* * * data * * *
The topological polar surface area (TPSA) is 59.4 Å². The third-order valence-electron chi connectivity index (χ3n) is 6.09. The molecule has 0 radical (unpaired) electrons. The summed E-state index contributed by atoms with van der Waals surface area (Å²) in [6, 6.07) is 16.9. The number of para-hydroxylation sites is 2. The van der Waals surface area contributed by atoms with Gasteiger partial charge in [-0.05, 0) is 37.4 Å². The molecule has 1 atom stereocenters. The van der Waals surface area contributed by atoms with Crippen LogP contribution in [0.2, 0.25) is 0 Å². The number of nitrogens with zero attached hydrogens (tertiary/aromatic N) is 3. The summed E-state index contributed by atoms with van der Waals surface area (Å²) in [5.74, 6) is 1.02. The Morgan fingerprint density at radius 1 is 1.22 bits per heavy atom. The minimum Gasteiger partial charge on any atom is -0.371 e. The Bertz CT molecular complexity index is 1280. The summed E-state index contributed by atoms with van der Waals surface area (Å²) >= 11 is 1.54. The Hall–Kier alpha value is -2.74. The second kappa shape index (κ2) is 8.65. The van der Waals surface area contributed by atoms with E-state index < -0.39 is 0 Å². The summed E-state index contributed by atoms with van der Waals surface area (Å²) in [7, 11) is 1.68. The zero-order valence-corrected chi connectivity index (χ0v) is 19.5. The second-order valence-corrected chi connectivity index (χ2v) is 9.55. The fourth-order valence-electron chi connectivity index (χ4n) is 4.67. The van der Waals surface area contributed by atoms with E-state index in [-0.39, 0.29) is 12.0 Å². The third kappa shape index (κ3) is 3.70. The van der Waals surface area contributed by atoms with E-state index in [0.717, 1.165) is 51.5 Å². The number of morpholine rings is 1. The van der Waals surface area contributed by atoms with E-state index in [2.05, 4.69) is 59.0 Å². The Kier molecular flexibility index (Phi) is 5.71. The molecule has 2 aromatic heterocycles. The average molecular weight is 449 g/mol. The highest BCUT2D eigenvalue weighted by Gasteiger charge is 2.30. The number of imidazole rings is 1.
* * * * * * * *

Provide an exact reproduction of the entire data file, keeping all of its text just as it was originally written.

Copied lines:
The topological polar surface area (TPSA) is 59.4 Å². The third-order valence-electron chi connectivity index (χ3n) is 6.09. The molecule has 0 radical (unpaired) electrons. The summed E-state index contributed by atoms with van der Waals surface area (Å²) in [6, 6.07) is 16.9. The number of para-hydroxylation sites is 2. The van der Waals surface area contributed by atoms with Gasteiger partial charge in [-0.05, 0) is 37.4 Å². The molecule has 1 atom stereocenters. The van der Waals surface area contributed by atoms with Crippen LogP contribution in [0.2, 0.25) is 0 Å². The number of nitrogens with zero attached hydrogens (tertiary/aromatic N) is 3. The summed E-state index contributed by atoms with van der Waals surface area (Å²) in [5.74, 6) is 1.02. The Morgan fingerprint density at radius 1 is 1.22 bits per heavy atom. The minimum Gasteiger partial charge on any atom is -0.371 e. The Bertz CT molecular complexity index is 1280. The summed E-state index contributed by atoms with van der Waals surface area (Å²) >= 11 is 1.54. The Hall–Kier alpha value is -2.74. The second kappa shape index (κ2) is 8.65. The van der Waals surface area contributed by atoms with E-state index < -0.39 is 0 Å². The summed E-state index contributed by atoms with van der Waals surface area (Å²) in [7, 11) is 1.68. The zero-order valence-corrected chi connectivity index (χ0v) is 19.5. The second-order valence-corrected chi connectivity index (χ2v) is 9.55. The fourth-order valence-electron chi connectivity index (χ4n) is 4.67. The van der Waals surface area contributed by atoms with E-state index in [-0.39, 0.29) is 12.0 Å². The third kappa shape index (κ3) is 3.70. The van der Waals surface area contributed by atoms with E-state index in [0.717, 1.165) is 51.5 Å². The number of morpholine rings is 1. The van der Waals surface area contributed by atoms with E-state index in [2.05, 4.69) is 59.0 Å². The Kier molecular flexibility index (Phi) is 5.71. The molecule has 2 aromatic heterocycles. The average molecular weight is 449 g/mol. The highest BCUT2D eigenvalue weighted by Gasteiger charge is 2.30. The number of imidazole rings is 1.